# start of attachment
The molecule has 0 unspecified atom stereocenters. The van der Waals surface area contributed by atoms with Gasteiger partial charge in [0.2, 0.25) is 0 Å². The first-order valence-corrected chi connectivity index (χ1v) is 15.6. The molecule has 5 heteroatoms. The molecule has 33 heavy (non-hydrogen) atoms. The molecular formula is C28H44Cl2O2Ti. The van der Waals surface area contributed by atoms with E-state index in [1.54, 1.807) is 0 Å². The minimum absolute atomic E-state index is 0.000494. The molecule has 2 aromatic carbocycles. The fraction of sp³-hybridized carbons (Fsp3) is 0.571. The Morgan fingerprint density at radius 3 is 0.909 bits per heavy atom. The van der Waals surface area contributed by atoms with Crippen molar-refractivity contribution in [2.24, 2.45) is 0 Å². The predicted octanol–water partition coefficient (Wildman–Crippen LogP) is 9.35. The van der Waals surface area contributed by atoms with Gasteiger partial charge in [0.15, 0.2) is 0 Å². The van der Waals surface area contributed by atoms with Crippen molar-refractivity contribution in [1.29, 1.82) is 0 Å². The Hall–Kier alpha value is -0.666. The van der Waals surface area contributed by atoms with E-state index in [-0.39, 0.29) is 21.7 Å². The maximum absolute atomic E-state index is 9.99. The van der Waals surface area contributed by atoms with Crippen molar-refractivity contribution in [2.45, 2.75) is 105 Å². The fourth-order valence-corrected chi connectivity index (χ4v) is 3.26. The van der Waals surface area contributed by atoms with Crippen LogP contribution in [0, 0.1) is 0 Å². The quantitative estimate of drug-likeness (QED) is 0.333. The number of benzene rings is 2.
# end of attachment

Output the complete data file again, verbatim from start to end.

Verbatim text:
The molecule has 0 unspecified atom stereocenters. The van der Waals surface area contributed by atoms with Gasteiger partial charge in [0.2, 0.25) is 0 Å². The first-order valence-corrected chi connectivity index (χ1v) is 15.6. The molecule has 5 heteroatoms. The molecule has 33 heavy (non-hydrogen) atoms. The molecular formula is C28H44Cl2O2Ti. The van der Waals surface area contributed by atoms with E-state index in [1.54, 1.807) is 0 Å². The minimum absolute atomic E-state index is 0.000494. The molecule has 2 aromatic carbocycles. The fraction of sp³-hybridized carbons (Fsp3) is 0.571. The Morgan fingerprint density at radius 3 is 0.909 bits per heavy atom. The van der Waals surface area contributed by atoms with Crippen molar-refractivity contribution in [2.24, 2.45) is 0 Å². The predicted octanol–water partition coefficient (Wildman–Crippen LogP) is 9.35. The van der Waals surface area contributed by atoms with Gasteiger partial charge in [0.15, 0.2) is 0 Å². The van der Waals surface area contributed by atoms with Crippen molar-refractivity contribution in [1.29, 1.82) is 0 Å². The Hall–Kier alpha value is -0.666. The van der Waals surface area contributed by atoms with E-state index in [-0.39, 0.29) is 21.7 Å². The maximum absolute atomic E-state index is 9.99. The van der Waals surface area contributed by atoms with Crippen molar-refractivity contribution in [2.45, 2.75) is 105 Å². The fourth-order valence-corrected chi connectivity index (χ4v) is 3.26. The van der Waals surface area contributed by atoms with Crippen LogP contribution in [0, 0.1) is 0 Å². The quantitative estimate of drug-likeness (QED) is 0.333. The number of benzene rings is 2.